"The Corruption Of Innocence, A True Story Of A Journey For Justice" by Lori St. John

Today I welcome attorney and author Lori St. John to talk about her book The Corruption Of Innocence, A True Story Of A Journey For Justice.

Madame Perry: Welcome to Madame Perry’s Salon, Lori. We met last year at Book Expo America and I was delighted to see you again this year. I believe you are on another book tour at the moment.

LSJ: Yes, it was lovely to meet you last year at the Book Expo and again, this year. I am promoting my book in Australia and Japan where future publication and speaking opportunities are opening up for me to share my life’s work.

MP: The Corruption Of Innocence is a powerful non-fiction legal thriller documenting your steadfast resolve to prevent the execution of an innocent man. The story begins when you are at a crossroads in your life after years of marriage, motherhood, and a career as a CPA. Shortly after you began working as a volunteer for Centurion Ministries you are assigned a case that took you halfway around the world and set in motion a journey of discovery you could not have expected. Did you have even the slightest clue in the beginning of the effect this case would have on your life?

LSJ: I had no idea what I was about to embark upon in this journey. At the time I was simply a volunteer looking to do something meaningful to serve others. Some of our most rewarding gifts in life are when we step out of our comfort zone and follow our heart through a mission. Had I known the extent of the battle I came to take on I would have possibly run the other way. However, it is these moments that define us by challenging and inspiring in us an inspired purpose. As you know, this case consumed my life for almost four years and took me on a roller coaster ride through a very powerful and corrupt legal system.

Lori St. John And Sister Helen Prejean
MP: Joseph Roger O’Dell, III had been arrested and convicted on charges of rape and murder. Though he had a criminal record prior to this, it seemed that even an armchair detective who never got closer to a crime scene investigation than a television set could have ruled him out in the beginning. Why do you think he was pursued and evidence pointing in other directions was ignored?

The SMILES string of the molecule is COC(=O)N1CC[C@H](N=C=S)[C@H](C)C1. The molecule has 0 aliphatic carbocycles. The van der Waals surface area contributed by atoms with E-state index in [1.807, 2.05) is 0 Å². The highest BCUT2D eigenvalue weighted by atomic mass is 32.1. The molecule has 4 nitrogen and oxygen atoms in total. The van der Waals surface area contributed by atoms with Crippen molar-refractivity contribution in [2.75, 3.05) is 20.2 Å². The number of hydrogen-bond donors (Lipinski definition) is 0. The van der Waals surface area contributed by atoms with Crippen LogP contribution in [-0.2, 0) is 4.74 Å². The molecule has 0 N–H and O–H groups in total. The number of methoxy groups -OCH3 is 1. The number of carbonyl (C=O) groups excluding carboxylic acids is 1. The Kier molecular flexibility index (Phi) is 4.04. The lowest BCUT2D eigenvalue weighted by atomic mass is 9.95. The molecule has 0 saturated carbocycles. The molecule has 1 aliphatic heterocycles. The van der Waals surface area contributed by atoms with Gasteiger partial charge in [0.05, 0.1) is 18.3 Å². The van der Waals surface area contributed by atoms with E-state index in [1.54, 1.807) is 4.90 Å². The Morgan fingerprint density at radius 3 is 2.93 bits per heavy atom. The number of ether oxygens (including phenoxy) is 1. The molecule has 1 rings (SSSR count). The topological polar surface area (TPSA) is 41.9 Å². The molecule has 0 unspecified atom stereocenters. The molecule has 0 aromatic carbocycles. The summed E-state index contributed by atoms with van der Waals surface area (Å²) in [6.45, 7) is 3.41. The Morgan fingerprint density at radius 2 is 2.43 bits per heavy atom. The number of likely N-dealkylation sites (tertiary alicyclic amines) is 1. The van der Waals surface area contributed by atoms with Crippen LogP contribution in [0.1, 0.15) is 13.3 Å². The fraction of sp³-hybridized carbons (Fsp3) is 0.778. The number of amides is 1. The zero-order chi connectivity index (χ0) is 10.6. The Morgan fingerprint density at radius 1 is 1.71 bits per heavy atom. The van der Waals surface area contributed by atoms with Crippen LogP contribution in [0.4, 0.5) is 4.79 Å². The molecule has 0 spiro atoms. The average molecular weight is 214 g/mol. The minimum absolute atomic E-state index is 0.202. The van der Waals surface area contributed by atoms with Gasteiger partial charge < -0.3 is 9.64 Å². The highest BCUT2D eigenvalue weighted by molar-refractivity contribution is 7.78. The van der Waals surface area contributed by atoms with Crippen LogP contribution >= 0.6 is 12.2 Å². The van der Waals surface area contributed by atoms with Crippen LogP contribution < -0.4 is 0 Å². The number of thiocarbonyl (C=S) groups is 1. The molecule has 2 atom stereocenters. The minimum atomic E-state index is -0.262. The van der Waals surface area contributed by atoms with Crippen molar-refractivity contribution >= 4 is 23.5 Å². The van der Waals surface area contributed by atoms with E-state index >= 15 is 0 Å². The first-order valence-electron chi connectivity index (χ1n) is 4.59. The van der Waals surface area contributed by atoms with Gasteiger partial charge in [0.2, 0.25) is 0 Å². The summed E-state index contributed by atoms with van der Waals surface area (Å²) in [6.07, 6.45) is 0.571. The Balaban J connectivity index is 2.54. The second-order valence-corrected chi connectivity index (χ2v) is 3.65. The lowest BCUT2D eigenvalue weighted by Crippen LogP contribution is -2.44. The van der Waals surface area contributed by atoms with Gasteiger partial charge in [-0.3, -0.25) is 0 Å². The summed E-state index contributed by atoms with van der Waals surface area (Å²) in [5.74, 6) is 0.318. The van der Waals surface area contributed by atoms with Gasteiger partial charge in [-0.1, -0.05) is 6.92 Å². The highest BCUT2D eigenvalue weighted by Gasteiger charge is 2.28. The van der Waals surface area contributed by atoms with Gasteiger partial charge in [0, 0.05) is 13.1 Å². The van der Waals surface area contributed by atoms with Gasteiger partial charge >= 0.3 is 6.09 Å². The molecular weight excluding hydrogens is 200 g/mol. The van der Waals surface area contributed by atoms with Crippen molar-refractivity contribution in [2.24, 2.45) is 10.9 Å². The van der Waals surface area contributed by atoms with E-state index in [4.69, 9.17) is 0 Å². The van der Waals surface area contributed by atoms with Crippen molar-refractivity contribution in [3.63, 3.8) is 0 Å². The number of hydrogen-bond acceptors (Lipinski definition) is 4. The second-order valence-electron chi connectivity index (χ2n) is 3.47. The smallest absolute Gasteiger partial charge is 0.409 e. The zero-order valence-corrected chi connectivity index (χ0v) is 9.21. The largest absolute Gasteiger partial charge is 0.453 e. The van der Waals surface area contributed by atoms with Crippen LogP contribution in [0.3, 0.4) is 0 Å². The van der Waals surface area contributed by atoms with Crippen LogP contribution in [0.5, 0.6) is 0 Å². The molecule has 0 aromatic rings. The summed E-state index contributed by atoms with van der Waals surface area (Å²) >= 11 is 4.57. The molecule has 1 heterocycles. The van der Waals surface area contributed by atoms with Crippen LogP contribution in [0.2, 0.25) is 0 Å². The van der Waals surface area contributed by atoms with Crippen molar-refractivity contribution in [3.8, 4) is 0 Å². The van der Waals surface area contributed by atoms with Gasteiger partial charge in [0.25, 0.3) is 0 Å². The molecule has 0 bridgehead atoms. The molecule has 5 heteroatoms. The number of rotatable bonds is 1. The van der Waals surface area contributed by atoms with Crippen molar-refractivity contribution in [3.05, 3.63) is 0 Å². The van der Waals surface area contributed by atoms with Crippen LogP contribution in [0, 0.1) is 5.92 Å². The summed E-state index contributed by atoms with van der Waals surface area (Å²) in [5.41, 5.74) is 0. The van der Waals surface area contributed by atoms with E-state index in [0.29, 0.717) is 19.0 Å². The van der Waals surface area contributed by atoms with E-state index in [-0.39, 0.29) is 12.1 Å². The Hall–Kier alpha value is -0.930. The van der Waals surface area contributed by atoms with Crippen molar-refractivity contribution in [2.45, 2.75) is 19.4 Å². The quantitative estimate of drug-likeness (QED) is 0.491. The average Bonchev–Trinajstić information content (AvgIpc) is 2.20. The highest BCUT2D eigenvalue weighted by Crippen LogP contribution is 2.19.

LSJ: This is not unusual in cases in wrongful convictions. In the United States, the National Registry of Exonerations reports 1,281 known exonerations during the last quarter century, with over 363 documented cases in which DNA was used to exonerate the innocent. This is significant. I have said, and will continue to state, that as long as we fail to address the core issues in cases of wrongful convictions we will continue to see them unfold in our country. Truth, integrity and accountability are essential components to a fair and just system. It is not unusual for prosecutors and/or Governors to seek higher political aspirations, as in the O’Dell case, where the prosecutor was seeking a judgeship nomination and the Governor sought a seat in the Senate. A wrongful conviction would look bad on their political belt. It has been documented that once the police focus on an individual, and there is a heinous crime being publicly debated, the government is pressured to solve the case. Sometimes truth is not at the core of the game. It should be. Whether a prosecutor or defense attorney, our system is designed to discover the truth- but only if we share ALL evidence, don’t intimidate witnesses and if we afford indigent defendants competent defense attorneys. It was clear in the case of Joseph O’Dell that the truth was not an issue in an otherwise wholly circumstantial case, and that personal motives by those in authority took precedence over justice.
MP: Among the harsh tragedies in this story seems to be that O’Dell was doomed on all sides. His own attorneys appeared to not be working in his best interest, the justice system didn’t seem to keen on getting the actual facts straight, and even family and friends were out to condemn him. It’s amazing he had the strength to continue fighting for himself. Can you explain how he managed even a tiny glimmer of hope through this?

Joseph Roger O'Dell
LSJ: You touch upon something quite compelling. That fact always amazed me as I walked the journey with him for almost four years. When you are innocent you never give up hope. Faith is what carries you through the hell you live on a day to day basis. It is the only thing that can
sustain the human mind through such mental torture. I was astonished at the roadblocks which challenged Joe every step of the way; not incidental roadblocks, but massive and continuous roadblocks strategically placed in the path of justice. It was mind boggling to me, a novice prior to my having studied the law and litigating as a criminal defense attorney myself. I have always thought it was not only O’Dell’s innocence, but mine, that drove this case to international proportions. I, too, always believed the truth would prevail. 

MP: During the time you worked on this case, you also were attending law school and expanding the reach of your battle against the justice system. Your commitment develops into an international cause in which you and O’Dell receive public support from Sister Helen PrejeanMother Teresa, the Pope, and both the Italian and European Parliaments. How did it feel to bring together such high profile support?